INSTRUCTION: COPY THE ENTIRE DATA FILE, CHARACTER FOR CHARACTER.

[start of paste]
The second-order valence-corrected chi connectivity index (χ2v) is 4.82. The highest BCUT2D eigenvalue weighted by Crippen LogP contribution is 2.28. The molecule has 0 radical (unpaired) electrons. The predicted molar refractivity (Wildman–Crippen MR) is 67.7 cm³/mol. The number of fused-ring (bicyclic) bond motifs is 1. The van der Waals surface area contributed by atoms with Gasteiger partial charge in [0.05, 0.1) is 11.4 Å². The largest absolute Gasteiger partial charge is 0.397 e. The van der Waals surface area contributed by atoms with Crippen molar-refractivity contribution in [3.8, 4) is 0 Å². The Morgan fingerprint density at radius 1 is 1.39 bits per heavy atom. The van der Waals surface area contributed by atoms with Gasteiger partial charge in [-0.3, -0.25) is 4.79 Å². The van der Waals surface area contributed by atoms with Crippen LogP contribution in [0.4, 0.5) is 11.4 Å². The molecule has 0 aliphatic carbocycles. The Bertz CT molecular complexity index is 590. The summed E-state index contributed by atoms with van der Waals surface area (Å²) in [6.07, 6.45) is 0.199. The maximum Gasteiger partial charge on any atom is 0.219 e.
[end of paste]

The second-order valence-corrected chi connectivity index (χ2v) is 4.82. The highest BCUT2D eigenvalue weighted by Crippen LogP contribution is 2.28. The molecule has 0 radical (unpaired) electrons. The predicted molar refractivity (Wildman–Crippen MR) is 67.7 cm³/mol. The number of fused-ring (bicyclic) bond motifs is 1. The van der Waals surface area contributed by atoms with Gasteiger partial charge in [0.05, 0.1) is 11.4 Å². The largest absolute Gasteiger partial charge is 0.397 e. The van der Waals surface area contributed by atoms with Crippen molar-refractivity contribution in [3.8, 4) is 0 Å². The Morgan fingerprint density at radius 1 is 1.39 bits per heavy atom. The van der Waals surface area contributed by atoms with Gasteiger partial charge in [-0.3, -0.25) is 4.79 Å². The van der Waals surface area contributed by atoms with Crippen LogP contribution in [0.4, 0.5) is 11.4 Å². The molecule has 0 aliphatic carbocycles. The Bertz CT molecular complexity index is 590. The summed E-state index contributed by atoms with van der Waals surface area (Å²) in [6.07, 6.45) is 0.199. The maximum Gasteiger partial charge on any atom is 0.219 e.